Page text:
BY HAND

What would favorite literary characters knit, crochet or sew?

Posted Sept. 26, 2011, at 1:34 p.m.
Last modified Sept. 26, 2011, at 1:52 p.m.

What would Jane Eyre crochet? Probably very little before she returned to the ruined Thornfield Hall and married Mr. Rochester. But after that, I’m certain she would crochet the Parisian Mitts at stitchnationyarn.com. She would choose black silk yarn, very respectable, and she would make the mitts for Mr. Rochester’s ward, Adele, who was sent away to school after the big fire. Adele, as you will recall, had been born in Paris to a French mother. The child adored fashion. Jane, who had been deprived of such frivolous adornment while she was a resident of the grim Lowood School, would have deemed it a kindness to allow Adele an occasional “cadeau,” or gift at Christmastime or on the child’s birthday.

What would Miss Marple knit? Quite likely she would make a pair of warm wool socks, a portable project she carried in a roomy handbag and worked on as she contemplated clues pertaining to the murder at the vicarage or the body in the library. She would use a yarn in a sensible color, navy blue or a tweed in tones of tan, but here and there she would put in purl stitches that stood out against the stockinette stitches, like Braille. The stitches would contain a secret message — perhaps the name of the person she suspected of doing the dreadful deed. She might choose the Slip Stitch Heel Basic Socks pattern by Wendy D. Johnson posted at ravelry.com. Or for those rare times when there were no bodies buried in the garden, she might try her hand at the TTL Mystery Socks 2010 by Kristen Kapur, also posted at Ravelry.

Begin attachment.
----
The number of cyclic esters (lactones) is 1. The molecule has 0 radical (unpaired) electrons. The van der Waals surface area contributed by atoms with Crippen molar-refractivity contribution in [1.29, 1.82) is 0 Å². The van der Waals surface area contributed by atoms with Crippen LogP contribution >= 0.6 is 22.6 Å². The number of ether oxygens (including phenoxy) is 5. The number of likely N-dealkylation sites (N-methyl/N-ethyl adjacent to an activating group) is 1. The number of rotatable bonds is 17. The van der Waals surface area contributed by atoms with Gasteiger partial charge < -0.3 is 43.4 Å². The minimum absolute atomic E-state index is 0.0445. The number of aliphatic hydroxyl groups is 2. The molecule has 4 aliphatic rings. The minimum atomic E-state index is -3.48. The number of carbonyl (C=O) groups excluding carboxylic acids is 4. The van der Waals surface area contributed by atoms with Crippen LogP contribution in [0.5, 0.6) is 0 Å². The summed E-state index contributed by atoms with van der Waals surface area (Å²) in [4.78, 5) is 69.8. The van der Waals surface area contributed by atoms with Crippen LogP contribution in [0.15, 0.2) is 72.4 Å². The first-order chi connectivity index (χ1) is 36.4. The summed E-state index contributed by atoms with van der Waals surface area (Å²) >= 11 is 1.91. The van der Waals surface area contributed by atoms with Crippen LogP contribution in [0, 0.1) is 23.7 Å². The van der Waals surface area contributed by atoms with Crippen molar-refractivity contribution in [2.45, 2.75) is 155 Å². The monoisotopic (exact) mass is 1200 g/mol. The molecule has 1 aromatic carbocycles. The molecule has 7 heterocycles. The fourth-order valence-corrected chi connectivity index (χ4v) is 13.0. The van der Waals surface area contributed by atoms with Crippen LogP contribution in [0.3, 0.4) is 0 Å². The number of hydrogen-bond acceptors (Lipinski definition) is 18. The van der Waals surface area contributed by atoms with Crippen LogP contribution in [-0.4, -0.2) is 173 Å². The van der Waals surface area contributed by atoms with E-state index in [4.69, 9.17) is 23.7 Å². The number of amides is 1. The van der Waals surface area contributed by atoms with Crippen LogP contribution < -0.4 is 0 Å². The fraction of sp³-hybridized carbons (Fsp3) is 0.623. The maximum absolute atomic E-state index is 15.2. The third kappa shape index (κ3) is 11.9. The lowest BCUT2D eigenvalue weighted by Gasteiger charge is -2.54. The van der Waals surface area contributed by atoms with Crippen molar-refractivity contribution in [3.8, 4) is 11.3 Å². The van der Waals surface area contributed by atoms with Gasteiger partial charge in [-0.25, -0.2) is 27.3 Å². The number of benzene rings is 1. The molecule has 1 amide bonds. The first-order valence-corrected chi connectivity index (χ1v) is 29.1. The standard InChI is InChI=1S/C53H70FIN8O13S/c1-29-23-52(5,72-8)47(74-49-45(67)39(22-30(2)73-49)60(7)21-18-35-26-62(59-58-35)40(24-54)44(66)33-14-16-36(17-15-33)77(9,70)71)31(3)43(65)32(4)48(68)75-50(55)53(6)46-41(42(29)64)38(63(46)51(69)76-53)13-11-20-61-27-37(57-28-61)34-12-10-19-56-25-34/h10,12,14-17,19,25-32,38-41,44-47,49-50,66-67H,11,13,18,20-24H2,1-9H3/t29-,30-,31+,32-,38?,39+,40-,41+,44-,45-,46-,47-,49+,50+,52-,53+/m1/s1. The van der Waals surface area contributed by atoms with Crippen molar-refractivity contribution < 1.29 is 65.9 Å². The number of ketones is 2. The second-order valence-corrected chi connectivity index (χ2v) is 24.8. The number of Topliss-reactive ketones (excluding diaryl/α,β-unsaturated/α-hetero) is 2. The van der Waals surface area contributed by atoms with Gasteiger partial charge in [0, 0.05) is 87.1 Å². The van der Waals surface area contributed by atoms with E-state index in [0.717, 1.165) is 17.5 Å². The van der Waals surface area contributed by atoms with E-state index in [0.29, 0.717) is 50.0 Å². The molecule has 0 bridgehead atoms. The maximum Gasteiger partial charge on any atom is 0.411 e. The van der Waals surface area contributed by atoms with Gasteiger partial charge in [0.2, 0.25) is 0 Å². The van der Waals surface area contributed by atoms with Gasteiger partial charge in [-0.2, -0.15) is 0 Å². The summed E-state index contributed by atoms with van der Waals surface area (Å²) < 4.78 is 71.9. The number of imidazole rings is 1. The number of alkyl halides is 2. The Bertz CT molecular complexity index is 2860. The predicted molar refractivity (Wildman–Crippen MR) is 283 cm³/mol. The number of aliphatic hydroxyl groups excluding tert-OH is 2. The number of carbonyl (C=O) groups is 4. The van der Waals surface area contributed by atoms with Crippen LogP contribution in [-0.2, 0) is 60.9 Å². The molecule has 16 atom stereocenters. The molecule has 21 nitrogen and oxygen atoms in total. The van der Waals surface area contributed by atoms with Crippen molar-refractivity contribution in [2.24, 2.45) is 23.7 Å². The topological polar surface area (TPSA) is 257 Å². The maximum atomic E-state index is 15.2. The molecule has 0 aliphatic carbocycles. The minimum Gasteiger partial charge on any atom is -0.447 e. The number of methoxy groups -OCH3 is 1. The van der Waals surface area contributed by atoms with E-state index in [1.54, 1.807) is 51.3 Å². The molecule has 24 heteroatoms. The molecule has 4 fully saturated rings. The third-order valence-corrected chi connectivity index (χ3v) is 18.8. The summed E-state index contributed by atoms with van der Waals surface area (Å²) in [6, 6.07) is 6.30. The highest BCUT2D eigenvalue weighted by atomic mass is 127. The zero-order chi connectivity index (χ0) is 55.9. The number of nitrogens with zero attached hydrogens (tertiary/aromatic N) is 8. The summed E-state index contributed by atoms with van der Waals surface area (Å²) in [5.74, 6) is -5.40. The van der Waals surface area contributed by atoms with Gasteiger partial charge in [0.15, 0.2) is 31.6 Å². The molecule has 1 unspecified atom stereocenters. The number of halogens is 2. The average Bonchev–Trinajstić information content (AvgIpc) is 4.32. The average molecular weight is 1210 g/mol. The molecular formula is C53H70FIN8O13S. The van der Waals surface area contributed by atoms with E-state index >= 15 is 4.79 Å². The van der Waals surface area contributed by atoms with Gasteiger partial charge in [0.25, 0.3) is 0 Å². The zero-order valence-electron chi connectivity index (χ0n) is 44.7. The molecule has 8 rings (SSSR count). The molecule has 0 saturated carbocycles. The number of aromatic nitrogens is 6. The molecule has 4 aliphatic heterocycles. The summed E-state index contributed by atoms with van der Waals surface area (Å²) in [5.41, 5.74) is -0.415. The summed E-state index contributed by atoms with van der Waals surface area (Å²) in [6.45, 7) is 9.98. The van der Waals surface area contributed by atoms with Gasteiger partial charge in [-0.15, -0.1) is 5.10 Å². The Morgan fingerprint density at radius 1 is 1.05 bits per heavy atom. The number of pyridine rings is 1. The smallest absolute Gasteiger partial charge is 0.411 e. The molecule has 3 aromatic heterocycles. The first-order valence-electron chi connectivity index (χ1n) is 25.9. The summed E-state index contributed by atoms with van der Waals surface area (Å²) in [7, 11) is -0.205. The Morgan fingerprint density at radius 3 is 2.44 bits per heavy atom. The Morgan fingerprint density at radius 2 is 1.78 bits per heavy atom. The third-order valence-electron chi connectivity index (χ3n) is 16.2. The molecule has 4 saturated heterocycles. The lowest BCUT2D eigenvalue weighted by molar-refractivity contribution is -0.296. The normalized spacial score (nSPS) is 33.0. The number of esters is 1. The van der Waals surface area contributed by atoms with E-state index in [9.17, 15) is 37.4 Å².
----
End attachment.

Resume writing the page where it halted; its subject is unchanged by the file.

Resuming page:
What would the Bennett sisters Jane, Elizabeth, Mary, Kitty and Lydia quilt? If they knew what was good for them they’d take their needles and scissors and stitch the Jane Austen quilt, a pattern at freequiltpatterns.info/QuiltCategories/FreeVintageQuiltPatterns.htm.

Jane and Elizabeth would get right down to business cutting dozens of triangular-shaped pieces. They would talk quietly and be cooperative. Mrs. Bennett would decide which central motif to use and explain that she chose it to reflect her good taste and to set the tone for others in the neighborhood who might attempt a similar project.